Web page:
The High Octane Pictures DVD of the 2019 gay-themed psychological thriller "Crisis Hotline" (nee "Shadows in Mind") shows that the fact that that it is not safe to go back in the theater is not a problem at all. This one has edgy fun for all ages and gender identities.
The following official trailer for "Hotline" provides a strong sense of both the style and the substance of this tale of an innocent young farmboy who realizes that he is not in Nebraska anymore.
This neo-modern gay soap opera/fable centers around member of The IT Crowd Danny, who gets a series of rude awakening on relocating to Silicon Valley for a dream job that turns out to be another day at the office.
As we learn throughout the almost film-long telephone conversation between Danny and support center staffer Simon, the reality is that the apparent embarrassment of riches as to the tech. job only allows for living in a shamefully shabby studio apartment and commuting an hour each way each day on the company bus.
The trauma that leads to the drama conveyed in the discussion with Simon begins with desperate times leading to Danny varying his method of his desperate measure of taking things into his own hands by going on either Grind'r or a reasonable facsimile thereof in search of Mr. Right.
This effort leads to meeting fellow keyboard kid Kyle. This pair waiting four dates to seal the deal either is a fairy tale (no pun or offense intended) or shows the new normal in the world of gay dating. It is realistic that waiting makes the intimacy more special.
The rest of the unfolding story is that Danny shares his plan for a murder/suicide with Simon.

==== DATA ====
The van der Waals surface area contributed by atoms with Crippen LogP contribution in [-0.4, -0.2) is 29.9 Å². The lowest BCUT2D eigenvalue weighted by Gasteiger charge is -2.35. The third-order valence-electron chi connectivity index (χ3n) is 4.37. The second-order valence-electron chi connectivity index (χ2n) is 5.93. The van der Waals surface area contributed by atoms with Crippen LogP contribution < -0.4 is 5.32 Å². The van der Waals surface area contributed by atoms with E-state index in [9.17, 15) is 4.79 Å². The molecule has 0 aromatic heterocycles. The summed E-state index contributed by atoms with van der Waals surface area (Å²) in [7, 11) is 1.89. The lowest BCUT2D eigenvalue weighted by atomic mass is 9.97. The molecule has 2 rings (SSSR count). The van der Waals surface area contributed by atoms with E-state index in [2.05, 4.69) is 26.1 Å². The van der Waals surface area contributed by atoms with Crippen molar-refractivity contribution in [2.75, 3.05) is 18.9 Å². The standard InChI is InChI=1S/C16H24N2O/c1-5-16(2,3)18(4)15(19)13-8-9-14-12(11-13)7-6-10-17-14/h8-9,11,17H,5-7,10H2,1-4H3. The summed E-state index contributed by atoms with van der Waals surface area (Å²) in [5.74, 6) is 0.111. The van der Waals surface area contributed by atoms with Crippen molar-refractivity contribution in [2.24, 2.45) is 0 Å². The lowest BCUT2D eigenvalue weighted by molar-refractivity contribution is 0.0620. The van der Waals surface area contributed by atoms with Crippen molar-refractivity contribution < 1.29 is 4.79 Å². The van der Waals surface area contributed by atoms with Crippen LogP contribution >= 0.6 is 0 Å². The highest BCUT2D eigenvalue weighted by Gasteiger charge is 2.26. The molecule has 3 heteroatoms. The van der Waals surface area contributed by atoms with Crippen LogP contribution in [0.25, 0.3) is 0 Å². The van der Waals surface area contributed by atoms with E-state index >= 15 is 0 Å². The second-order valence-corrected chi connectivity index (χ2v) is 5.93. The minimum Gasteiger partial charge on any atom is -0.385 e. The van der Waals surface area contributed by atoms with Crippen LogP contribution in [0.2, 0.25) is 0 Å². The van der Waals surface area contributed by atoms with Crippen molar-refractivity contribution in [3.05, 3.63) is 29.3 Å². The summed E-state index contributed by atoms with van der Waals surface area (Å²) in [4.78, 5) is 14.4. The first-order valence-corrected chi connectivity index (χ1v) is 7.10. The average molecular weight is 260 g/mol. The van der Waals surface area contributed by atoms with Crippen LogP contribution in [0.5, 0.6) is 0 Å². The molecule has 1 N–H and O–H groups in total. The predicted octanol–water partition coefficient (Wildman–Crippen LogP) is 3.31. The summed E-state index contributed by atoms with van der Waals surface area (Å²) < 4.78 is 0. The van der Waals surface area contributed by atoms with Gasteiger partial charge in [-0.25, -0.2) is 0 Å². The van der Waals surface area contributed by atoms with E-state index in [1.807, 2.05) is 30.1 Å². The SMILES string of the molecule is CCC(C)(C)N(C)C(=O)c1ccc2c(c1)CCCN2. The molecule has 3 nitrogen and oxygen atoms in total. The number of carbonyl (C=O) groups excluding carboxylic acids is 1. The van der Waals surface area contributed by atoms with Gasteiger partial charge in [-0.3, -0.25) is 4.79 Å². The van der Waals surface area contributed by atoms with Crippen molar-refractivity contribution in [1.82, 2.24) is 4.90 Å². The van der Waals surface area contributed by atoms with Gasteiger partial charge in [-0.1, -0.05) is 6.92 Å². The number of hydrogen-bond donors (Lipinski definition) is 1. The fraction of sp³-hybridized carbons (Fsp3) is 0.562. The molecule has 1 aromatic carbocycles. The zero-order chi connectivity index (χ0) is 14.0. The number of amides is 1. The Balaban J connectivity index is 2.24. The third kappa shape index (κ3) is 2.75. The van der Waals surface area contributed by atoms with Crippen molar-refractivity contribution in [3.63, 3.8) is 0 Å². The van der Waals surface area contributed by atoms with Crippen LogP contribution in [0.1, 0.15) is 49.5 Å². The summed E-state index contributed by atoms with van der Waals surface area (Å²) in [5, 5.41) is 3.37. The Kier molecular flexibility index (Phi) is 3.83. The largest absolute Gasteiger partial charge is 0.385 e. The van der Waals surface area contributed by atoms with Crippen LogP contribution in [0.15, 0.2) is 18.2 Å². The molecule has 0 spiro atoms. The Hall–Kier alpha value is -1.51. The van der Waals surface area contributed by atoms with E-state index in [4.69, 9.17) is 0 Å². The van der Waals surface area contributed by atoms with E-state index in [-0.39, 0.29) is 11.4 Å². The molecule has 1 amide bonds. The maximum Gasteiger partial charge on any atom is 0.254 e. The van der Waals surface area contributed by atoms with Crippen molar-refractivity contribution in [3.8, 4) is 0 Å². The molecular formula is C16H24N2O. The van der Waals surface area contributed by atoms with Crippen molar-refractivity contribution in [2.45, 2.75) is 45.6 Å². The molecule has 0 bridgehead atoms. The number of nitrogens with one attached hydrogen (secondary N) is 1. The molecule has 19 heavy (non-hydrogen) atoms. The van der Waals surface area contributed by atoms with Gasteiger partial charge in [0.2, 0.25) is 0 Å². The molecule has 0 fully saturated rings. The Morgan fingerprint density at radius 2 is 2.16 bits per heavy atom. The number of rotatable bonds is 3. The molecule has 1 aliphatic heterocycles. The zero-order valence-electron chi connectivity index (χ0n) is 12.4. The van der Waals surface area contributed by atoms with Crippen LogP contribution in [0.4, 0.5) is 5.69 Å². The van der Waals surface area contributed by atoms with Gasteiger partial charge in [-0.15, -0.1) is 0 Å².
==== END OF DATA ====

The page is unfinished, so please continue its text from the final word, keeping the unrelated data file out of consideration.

The spidey sense of viewers is triggered more quickly than that of Danny as to Kyle being cagey regarding his clients who pay him well enough to live a lifestyle to which Danny would like to become accustomed.
A subsequent "meet the parents" scene has Danny as the man who came to dinner with Kyle to meet 30-something gay couple/pornographers Christian and Lance, who pay the rent for their boy Kyle. The evening starts out creepy and takes a darker turn that reasonably causes Danny to feel uneasy.
Danny becoming increasingly aware of the nature of the dirty business in which his highly significant other is involved proportionately prompts him to encourage Kyle to change professions. Anyone who has seen any film even remotely similar to "Crisis" knows that the odds are not forever in the favor of the young lovers as to their great escape plan. At the same time, that is a chance that they have to take.
The predictable last-minute obstacle to a happy ending comes in the unpredictable form of Kyle bringing his work home that is a Cos for concern. This triggers the events that lead to the call announcing plans to pull the trigger.
Writer/producer/director Mark Schwab pulls off the neat trick of pulling a rabbit out of his hat in the form of an 11th-hour plot twist that puts a completely new perspective on the entire film. The bonus is that it is a clever and realistic development that supports the theory that confession is good for the soul.
Thematically, the bigger picture is that the experience of Danny is relatable across the Kinsey Scale. As addressed early in the marathon call, every first love is almost certain to end in tears and recriminations. Further, in the immortal words of Keith Partridge, doesn't somebody wanted to be wanted like me? This is especially true when you are living a solitary existence in a shabby broom closet thousands of miles from home.
The bigger picture as to "Crisis" itself is that Schwab holds true to the modern style of indie filmmaking by keeping things real and having the performances largely be stoic even in the face of heavy turmoil. On a more narrow note, this film that borderline qualifies for a PG-13 rating reflects the rule in gay cinema that the amount of nudity has an inverse relationship with the quality of the film.
The DVD extras include commentary by Schwab and film expert Tim Sika. We also get DVD exclusive interviews with the cast and the crew.